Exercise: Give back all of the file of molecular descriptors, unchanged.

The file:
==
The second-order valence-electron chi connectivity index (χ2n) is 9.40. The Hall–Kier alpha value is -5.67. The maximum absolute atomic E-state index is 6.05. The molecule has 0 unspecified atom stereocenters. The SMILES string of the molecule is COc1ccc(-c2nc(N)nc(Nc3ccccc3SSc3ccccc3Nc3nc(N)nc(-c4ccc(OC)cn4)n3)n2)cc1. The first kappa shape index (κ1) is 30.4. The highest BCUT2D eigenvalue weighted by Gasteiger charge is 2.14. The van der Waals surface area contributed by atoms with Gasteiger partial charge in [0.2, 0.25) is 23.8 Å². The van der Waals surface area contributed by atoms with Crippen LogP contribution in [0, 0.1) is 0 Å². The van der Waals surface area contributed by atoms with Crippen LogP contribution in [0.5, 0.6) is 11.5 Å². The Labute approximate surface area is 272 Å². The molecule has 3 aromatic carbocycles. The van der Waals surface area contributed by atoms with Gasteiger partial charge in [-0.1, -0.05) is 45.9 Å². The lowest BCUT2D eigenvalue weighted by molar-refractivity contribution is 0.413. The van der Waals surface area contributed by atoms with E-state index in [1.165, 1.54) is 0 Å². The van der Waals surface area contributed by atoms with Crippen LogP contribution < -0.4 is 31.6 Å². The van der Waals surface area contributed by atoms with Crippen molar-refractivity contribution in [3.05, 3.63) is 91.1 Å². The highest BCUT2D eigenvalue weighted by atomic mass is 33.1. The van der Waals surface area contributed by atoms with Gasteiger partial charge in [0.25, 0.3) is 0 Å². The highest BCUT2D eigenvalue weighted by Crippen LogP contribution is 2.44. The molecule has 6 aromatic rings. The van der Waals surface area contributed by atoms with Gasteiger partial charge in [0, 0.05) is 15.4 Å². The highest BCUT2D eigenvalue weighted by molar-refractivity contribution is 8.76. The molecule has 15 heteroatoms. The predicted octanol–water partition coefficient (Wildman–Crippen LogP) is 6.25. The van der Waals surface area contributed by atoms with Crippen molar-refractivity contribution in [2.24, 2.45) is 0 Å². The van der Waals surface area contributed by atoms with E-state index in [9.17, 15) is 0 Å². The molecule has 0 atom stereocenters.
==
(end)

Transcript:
The second-order valence-electron chi connectivity index (χ2n) is 9.40. The Hall–Kier alpha value is -5.67. The maximum absolute atomic E-state index is 6.05. The molecule has 0 unspecified atom stereocenters. The SMILES string of the molecule is COc1ccc(-c2nc(N)nc(Nc3ccccc3SSc3ccccc3Nc3nc(N)nc(-c4ccc(OC)cn4)n3)n2)cc1. The first kappa shape index (κ1) is 30.4. The highest BCUT2D eigenvalue weighted by Gasteiger charge is 2.14. The van der Waals surface area contributed by atoms with Gasteiger partial charge in [0.2, 0.25) is 23.8 Å². The van der Waals surface area contributed by atoms with Crippen LogP contribution in [0, 0.1) is 0 Å². The van der Waals surface area contributed by atoms with Crippen LogP contribution in [0.5, 0.6) is 11.5 Å². The Labute approximate surface area is 272 Å². The molecule has 3 aromatic carbocycles. The van der Waals surface area contributed by atoms with Gasteiger partial charge in [-0.1, -0.05) is 45.9 Å². The lowest BCUT2D eigenvalue weighted by molar-refractivity contribution is 0.413. The van der Waals surface area contributed by atoms with E-state index in [1.165, 1.54) is 0 Å². The van der Waals surface area contributed by atoms with Crippen LogP contribution < -0.4 is 31.6 Å². The van der Waals surface area contributed by atoms with Crippen molar-refractivity contribution in [3.05, 3.63) is 91.1 Å². The highest BCUT2D eigenvalue weighted by atomic mass is 33.1. The van der Waals surface area contributed by atoms with Gasteiger partial charge in [0.25, 0.3) is 0 Å². The highest BCUT2D eigenvalue weighted by Crippen LogP contribution is 2.44. The molecule has 6 aromatic rings. The van der Waals surface area contributed by atoms with Gasteiger partial charge in [0, 0.05) is 15.4 Å². The highest BCUT2D eigenvalue weighted by molar-refractivity contribution is 8.76. The molecule has 15 heteroatoms. The predicted octanol–water partition coefficient (Wildman–Crippen LogP) is 6.25. The van der Waals surface area contributed by atoms with Crippen molar-refractivity contribution in [2.24, 2.45) is 0 Å². The van der Waals surface area contributed by atoms with E-state index in [9.17, 15) is 0 Å². The molecule has 0 atom stereocenters.